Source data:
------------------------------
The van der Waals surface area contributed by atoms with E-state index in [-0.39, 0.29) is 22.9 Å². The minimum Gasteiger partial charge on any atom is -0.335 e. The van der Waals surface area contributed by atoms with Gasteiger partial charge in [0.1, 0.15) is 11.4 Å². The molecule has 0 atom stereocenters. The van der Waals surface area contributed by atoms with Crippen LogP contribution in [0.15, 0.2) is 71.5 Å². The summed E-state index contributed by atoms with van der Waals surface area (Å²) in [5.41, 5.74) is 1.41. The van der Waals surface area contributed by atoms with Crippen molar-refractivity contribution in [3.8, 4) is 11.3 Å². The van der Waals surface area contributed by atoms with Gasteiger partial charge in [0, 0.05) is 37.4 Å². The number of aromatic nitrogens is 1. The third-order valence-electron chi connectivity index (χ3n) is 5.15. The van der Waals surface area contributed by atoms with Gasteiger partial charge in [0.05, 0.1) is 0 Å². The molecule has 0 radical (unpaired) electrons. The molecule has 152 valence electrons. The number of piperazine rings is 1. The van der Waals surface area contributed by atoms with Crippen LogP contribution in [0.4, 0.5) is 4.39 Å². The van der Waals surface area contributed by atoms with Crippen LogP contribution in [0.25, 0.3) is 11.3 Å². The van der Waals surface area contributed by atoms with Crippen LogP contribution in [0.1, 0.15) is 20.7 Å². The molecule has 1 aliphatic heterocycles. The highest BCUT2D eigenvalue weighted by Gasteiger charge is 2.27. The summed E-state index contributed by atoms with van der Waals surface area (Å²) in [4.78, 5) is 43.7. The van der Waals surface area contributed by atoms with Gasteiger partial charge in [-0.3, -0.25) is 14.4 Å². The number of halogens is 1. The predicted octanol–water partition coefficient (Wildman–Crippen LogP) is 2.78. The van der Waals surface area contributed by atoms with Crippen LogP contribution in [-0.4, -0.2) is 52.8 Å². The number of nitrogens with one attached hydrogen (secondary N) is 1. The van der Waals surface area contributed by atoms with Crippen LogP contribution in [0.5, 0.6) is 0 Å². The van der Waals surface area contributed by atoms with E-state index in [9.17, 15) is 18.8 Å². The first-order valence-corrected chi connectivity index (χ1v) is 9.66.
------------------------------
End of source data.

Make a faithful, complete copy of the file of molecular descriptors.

The van der Waals surface area contributed by atoms with E-state index in [-0.39, 0.29) is 22.9 Å². The minimum Gasteiger partial charge on any atom is -0.335 e. The van der Waals surface area contributed by atoms with Gasteiger partial charge in [0.1, 0.15) is 11.4 Å². The molecule has 0 atom stereocenters. The van der Waals surface area contributed by atoms with Crippen LogP contribution in [0.15, 0.2) is 71.5 Å². The summed E-state index contributed by atoms with van der Waals surface area (Å²) in [5.41, 5.74) is 1.41. The van der Waals surface area contributed by atoms with Crippen molar-refractivity contribution in [3.8, 4) is 11.3 Å². The van der Waals surface area contributed by atoms with Gasteiger partial charge in [0, 0.05) is 37.4 Å². The number of aromatic nitrogens is 1. The third-order valence-electron chi connectivity index (χ3n) is 5.15. The van der Waals surface area contributed by atoms with Gasteiger partial charge in [0.05, 0.1) is 0 Å². The molecule has 0 radical (unpaired) electrons. The molecule has 152 valence electrons. The number of piperazine rings is 1. The van der Waals surface area contributed by atoms with Crippen LogP contribution in [0.4, 0.5) is 4.39 Å². The van der Waals surface area contributed by atoms with Crippen LogP contribution in [0.25, 0.3) is 11.3 Å². The van der Waals surface area contributed by atoms with Crippen LogP contribution in [0.1, 0.15) is 20.7 Å². The molecule has 1 aliphatic heterocycles. The highest BCUT2D eigenvalue weighted by Gasteiger charge is 2.27. The summed E-state index contributed by atoms with van der Waals surface area (Å²) in [4.78, 5) is 43.7. The van der Waals surface area contributed by atoms with Gasteiger partial charge in [-0.3, -0.25) is 14.4 Å². The number of halogens is 1. The predicted octanol–water partition coefficient (Wildman–Crippen LogP) is 2.78. The van der Waals surface area contributed by atoms with Crippen LogP contribution in [-0.4, -0.2) is 52.8 Å². The number of nitrogens with one attached hydrogen (secondary N) is 1. The van der Waals surface area contributed by atoms with Crippen LogP contribution in [0.5, 0.6) is 0 Å². The van der Waals surface area contributed by atoms with E-state index in [9.17, 15) is 18.8 Å². The first-order valence-corrected chi connectivity index (χ1v) is 9.66.